My clients at Couchbase checked in.
- After multiple delays, Couchbase 2.0 is well into beta, with general availability being delayed by the holiday season as much as anything else.
- Couchbase (the company) now has >350 subscription customers, almost all for Couchbase (the product) — which is to say for what was known as Membase, which is basically a persistent version of Memcached.
- There also are many users of open source Couchbase, most famously LinkedIn.
- Orbitz is a much-mentioned flagship paying Couchbase customer.
- Couchbase customers mainly seem to be replacing a caching layer, Memcached or otherwise.
- Couchbase headcount is just under 100.
The big changes in Couchbase 2.0 versus the previous (1.8.x) version are:
- JSON storage, including secondary indexes.
- Multi-data-center replication.
- A back-end change from SQLite to a heavily forked version of CouchDB, called Couchstore.
Couchbase 2.0 is upwards-compatible with prior versions of Couchbase (and hence with Memcached), but not with CouchDB.
Technology notes on Couchbase 2.0 include:
- Couchbase’s query interface is via http.
- Couchbase’s indexing strategy is append-only b-trees.
- Couchbase doesn’t index data until it’s persisted to disk.
- Hence, it might take a few 100 milliseconds between the time data arrives and when it shows up in query results. (Of course, you can do a key-value retrieval as soon as the data arrives in RAM.)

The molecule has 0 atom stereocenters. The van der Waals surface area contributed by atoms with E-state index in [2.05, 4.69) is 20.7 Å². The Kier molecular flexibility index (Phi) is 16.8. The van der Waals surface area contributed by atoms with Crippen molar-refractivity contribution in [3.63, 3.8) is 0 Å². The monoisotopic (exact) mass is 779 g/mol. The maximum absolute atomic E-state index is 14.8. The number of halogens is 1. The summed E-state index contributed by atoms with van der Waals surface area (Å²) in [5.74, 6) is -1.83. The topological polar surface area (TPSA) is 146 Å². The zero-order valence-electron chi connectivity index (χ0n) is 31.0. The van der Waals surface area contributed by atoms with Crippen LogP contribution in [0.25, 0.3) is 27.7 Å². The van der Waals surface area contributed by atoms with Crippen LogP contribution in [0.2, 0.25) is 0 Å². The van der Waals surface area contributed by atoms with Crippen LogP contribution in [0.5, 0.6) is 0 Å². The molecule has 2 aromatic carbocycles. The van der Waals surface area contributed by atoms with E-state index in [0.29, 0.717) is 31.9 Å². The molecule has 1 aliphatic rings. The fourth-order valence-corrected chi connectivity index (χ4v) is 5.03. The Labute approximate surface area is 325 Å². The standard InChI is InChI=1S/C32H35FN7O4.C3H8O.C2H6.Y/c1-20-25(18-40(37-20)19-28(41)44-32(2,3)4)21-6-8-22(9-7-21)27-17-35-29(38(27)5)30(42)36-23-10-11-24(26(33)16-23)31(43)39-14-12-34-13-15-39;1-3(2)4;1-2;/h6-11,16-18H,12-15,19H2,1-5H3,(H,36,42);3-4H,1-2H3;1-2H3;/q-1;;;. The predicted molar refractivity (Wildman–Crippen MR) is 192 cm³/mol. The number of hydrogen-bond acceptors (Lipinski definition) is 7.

- Couchbase has incremental MapReduce.
- Couchbase’s replication is active-active/master-master.
- Couchbase does not offer wide-area data partitioning. Hence, Couchbase is not yet suitable for certain compliance-driven use cases.
- One difference between Couchbase and CouchDB is that indexes are per-node, not per-database.
- Otherwise, that fork of CouchDB had a lot to do with Couchbase deciding that Erlang is too hard to optimize, and hence moving to C/C++ instead. Currently still in Erlang and “strong candidates” to also move to C/C++ are distributed view indexes (but not the single-node b-trees).
Couchbase has built up its customer base by offering just a key-value store — GET, SET, INCREMENT, DECREMENT and the like. In that world, Couchbase makes credible claims about performance, reliability, and manageability — fast, scalable, high-concurrency, always-on, etc. Specific reasons Couchbase offers to believe in its key-value/whole-document performance include:
- Active cache management (not just memory-mapping).
- Fine-grained locking.
- A benchmark it bought showing that, in this use case, it far outshines MongoDB or Cassandra.
If you want a key-value store, Couchbase is obviously a/the market-leading alternative.
I gather from Couchbase that Basho/Riak is a solid key-value competitor, perhaps more so than in the past.
What remains to be seen is how Couchbase will fare as a document store. In particular, any update to a Couchbase document replaces the whole document, which is not necessarily the case in other document stores. Similarly, Couchbase’s secondary indexes are newer than some competitors’. And so Couchbase still needs to prove its document-store mettle, in reading and writing alike.